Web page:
Madam Speaker, Tuesday May 17 was an important day. It was the International Day Against Homophobia and Transphobia. It was a day to recognize the efforts of everyone who has fought for equality, freedom, and respect for gay, lesbian, bisexual, transgender, intersex, non-binary, and two-spirited persons. It was a day to celebrate the achievements of advocates and their friends and supporters in making Canada a more inclusive place in which to live. It was a day to look forward to a time when all societies embrace their diversity and draw strength and vibrancy from it.
May 17 was also the day on which the Minister of Justice introduced Bill C-16 to the House of Commons. The legislation proposes to amend the Canadian Human Rights Act to add two prohibited grounds of discrimination, gender identity and gender expression. As a result of this amendment, it would be a discriminatory practice in matters of employment and the provision of goods, services, facilities, and accommodation, in the federal jurisdiction, to disadvantage people because of their gender identity or expression.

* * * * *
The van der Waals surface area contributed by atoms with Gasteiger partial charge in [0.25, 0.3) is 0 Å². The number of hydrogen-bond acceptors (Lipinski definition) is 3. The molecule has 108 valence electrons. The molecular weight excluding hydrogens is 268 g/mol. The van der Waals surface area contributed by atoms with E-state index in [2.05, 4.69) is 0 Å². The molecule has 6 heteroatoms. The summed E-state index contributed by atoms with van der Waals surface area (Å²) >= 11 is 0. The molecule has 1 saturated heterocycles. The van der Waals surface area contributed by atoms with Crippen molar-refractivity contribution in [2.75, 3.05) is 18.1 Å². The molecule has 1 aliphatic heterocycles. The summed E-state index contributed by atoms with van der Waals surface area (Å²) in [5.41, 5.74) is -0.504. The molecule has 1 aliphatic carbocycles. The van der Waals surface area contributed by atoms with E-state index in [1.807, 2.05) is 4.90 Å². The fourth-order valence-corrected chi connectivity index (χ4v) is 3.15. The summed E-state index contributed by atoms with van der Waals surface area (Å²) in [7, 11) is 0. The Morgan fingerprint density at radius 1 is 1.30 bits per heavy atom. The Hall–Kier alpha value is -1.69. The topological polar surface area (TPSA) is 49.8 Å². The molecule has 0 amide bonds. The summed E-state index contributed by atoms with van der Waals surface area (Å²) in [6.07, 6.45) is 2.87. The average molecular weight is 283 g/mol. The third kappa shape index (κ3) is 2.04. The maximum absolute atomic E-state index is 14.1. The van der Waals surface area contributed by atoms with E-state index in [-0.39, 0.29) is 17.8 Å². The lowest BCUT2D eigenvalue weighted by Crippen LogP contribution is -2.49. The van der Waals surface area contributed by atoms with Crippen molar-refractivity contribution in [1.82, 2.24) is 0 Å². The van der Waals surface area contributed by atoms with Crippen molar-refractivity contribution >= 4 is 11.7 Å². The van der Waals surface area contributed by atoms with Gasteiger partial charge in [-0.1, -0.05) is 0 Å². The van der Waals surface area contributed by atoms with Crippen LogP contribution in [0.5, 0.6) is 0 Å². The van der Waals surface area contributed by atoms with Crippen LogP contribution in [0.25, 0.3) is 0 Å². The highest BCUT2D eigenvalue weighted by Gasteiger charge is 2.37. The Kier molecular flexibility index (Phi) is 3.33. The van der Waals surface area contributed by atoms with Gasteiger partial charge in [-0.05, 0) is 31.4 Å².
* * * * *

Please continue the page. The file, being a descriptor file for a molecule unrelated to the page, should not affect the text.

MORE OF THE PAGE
The legislation also proposes to amend the Criminal Code. It would expand the list of identifiable groups that are protected from hate propaganda by adding gender identity or expression to that list. Finally, it would make it explicit that hatred on the basis of gender identity or expression should be considered an aggravating factor in sentencing for a criminal offence. These are very important amendments.
The Canadian Human Rights Act advances the principle that all individuals should have an equal opportunity to make for themselves the lives that they are able and wish to have, without being hindered by discrimination. All Canadians should be able to turn to the act and see their rights and obligations spelled out clearly. However, it is not evident from the current words of the act that trans and gender diverse persons have a right to equal treatment.